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Intense pressure to resolve the city's parking issues seems set come to a head on Monday, as some Dunedin city councillors plan to push for urgent changes to the new regime.
If accepted, some changes would amount to a U-turn.
The move follows a furious barrage of criticism from city businesses, some of which have claimed to have been pushed to the edge by the new system.
The council's response has been to institute a review, expected to result in a report in November, but with the Christmas shopping season close, some councillors say that will be too late.
An agenda for Monday's council meeting does not advance the situation; instead it notes the complaints received, and suggests the membership of a working party to review the situation.
But Cr Chris Staynes said the council had "sat on our hands" long enough.
He put together recommendations he hoped could be tabled at Monday's meeting, with support from fellow Greater Dunedin councillors Dave Cull and Kate Wilson.
"What we're hoping is there's enough support to put these sort of actions in place," Cr Staynes said.
"The reality is I've been becoming more and more concerned that, as a council, we've been sitting, watching the business district telling us they believe the parking changes are having an adverse effect.
"It may be the effect of the recession, but it seems to be tied to the start of the new parking regime."
Whatever the problem was, the council was not doing enough, and there had been no forum for councillors to discuss it.
Cr Staynes, who will not be in Dunedin for Monday's meeting, said he understood it was not hard to reprogram pay-and-display meters, and it would not take too long to change parking signs on poles.
Whether the recommendations will be subject to a vote is yet to be seen.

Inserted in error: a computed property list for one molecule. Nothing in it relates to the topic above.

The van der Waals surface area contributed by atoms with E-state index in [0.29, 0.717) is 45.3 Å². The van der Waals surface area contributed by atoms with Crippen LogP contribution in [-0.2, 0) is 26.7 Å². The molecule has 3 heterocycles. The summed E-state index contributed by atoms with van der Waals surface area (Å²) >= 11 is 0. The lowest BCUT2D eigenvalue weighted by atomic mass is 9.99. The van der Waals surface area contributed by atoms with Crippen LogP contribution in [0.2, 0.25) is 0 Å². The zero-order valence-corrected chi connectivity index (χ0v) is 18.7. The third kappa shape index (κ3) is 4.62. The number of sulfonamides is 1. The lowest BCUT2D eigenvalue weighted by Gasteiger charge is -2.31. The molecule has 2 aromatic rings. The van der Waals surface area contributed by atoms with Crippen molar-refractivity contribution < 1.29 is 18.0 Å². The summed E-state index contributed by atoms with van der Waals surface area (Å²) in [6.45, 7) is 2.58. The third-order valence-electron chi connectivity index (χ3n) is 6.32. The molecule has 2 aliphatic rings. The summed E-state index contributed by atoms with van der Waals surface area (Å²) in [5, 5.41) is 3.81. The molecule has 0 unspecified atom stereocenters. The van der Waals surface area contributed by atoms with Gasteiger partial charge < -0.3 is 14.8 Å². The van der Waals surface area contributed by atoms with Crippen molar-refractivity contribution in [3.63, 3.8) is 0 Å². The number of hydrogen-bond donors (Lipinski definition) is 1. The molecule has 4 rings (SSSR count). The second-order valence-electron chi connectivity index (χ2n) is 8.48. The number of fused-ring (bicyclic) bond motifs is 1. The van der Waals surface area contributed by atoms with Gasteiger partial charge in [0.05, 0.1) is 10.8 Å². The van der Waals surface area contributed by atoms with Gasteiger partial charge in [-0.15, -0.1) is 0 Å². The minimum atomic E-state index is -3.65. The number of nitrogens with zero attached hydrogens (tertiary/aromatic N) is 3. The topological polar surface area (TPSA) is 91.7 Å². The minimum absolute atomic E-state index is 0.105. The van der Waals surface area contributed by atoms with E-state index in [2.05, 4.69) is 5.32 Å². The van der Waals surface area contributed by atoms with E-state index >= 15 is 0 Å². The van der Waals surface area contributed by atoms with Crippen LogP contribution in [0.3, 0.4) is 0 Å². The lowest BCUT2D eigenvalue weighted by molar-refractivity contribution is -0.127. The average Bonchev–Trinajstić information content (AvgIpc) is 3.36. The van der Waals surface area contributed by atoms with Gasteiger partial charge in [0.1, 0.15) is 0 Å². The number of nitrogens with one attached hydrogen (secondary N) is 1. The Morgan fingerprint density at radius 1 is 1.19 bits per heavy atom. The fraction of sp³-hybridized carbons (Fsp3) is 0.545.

Mayor Peter Chin said yesterday it would be his decision under standing orders whether to allow the issue to be added to the agenda.
He would not indicate whether he would support the proposals.
Eight of 11 councillors contactable yesterday supported, or provisionally supported more urgent changes, although there were various ideas about what should be done.
Cr Teresa Stevenson said she planned a consequential motion to reduce the maximum time limits on George St and side streets.
Asked why the Greater Dunedin councillors had waited until this week to raise the issue, Cr Cull said a plan had been put in place, but the responses appeared ad hoc, and the "hubbub" from businesses had not gone away.
The council needed to return the parking regime to the way it was, and then go ahead with the review.
"We thought `this isn't working'.
"Enough is enough."
Cr Wilson raised her concerns about the council's processes, and the effectiveness of consultation on the parking issue, and other issues.
She was also concerned some of the outcomes of the parking changes had not been made clear to councillors.
Cr Richard Walls had his own recommendations, which included a 30 or 40-minute time limit on the George St parks, a 1-hour time limit on the immediate side streets, and loading zones for goods and service vehicles only until 10am.
"Even if nothing is achieved by way of resolution, my reasoning is that in considering the item on the agenda, the brief is almost certainly wide enough for council to discuss what has happened and propose urgent matters that the review team should look at," he said.